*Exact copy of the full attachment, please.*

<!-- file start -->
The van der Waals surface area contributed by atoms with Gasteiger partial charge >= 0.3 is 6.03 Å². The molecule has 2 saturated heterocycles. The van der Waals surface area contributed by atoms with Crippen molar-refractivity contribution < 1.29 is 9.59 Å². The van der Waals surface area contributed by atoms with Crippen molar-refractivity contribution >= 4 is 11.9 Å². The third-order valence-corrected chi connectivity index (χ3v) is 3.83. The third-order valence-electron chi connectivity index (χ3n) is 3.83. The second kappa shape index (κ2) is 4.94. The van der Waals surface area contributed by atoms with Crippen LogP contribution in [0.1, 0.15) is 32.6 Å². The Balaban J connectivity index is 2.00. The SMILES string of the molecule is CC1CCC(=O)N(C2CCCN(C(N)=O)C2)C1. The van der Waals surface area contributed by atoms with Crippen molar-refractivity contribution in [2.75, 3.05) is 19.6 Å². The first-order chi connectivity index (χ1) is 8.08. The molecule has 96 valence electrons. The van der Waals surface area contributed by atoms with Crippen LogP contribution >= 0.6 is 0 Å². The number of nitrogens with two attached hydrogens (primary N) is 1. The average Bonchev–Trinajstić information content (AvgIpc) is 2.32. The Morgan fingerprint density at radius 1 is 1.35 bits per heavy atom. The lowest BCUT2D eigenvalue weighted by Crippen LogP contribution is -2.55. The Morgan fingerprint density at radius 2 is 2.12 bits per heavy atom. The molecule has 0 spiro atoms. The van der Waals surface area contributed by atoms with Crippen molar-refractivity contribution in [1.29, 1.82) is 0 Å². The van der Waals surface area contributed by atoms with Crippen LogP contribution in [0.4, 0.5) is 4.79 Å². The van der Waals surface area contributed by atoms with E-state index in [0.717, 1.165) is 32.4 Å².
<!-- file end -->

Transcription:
The van der Waals surface area contributed by atoms with Gasteiger partial charge >= 0.3 is 6.03 Å². The molecule has 2 saturated heterocycles. The van der Waals surface area contributed by atoms with Crippen molar-refractivity contribution < 1.29 is 9.59 Å². The van der Waals surface area contributed by atoms with Crippen molar-refractivity contribution >= 4 is 11.9 Å². The third-order valence-corrected chi connectivity index (χ3v) is 3.83. The third-order valence-electron chi connectivity index (χ3n) is 3.83. The second kappa shape index (κ2) is 4.94. The van der Waals surface area contributed by atoms with Crippen LogP contribution in [0.1, 0.15) is 32.6 Å². The Balaban J connectivity index is 2.00. The SMILES string of the molecule is CC1CCC(=O)N(C2CCCN(C(N)=O)C2)C1. The van der Waals surface area contributed by atoms with Crippen molar-refractivity contribution in [2.75, 3.05) is 19.6 Å². The first-order chi connectivity index (χ1) is 8.08. The molecule has 96 valence electrons. The van der Waals surface area contributed by atoms with Crippen LogP contribution >= 0.6 is 0 Å². The number of nitrogens with two attached hydrogens (primary N) is 1. The average Bonchev–Trinajstić information content (AvgIpc) is 2.32. The Morgan fingerprint density at radius 1 is 1.35 bits per heavy atom. The lowest BCUT2D eigenvalue weighted by Crippen LogP contribution is -2.55. The Morgan fingerprint density at radius 2 is 2.12 bits per heavy atom. The molecule has 0 spiro atoms. The van der Waals surface area contributed by atoms with Crippen molar-refractivity contribution in [1.29, 1.82) is 0 Å². The van der Waals surface area contributed by atoms with Crippen LogP contribution in [0.4, 0.5) is 4.79 Å². The van der Waals surface area contributed by atoms with E-state index in [0.717, 1.165) is 32.4 Å².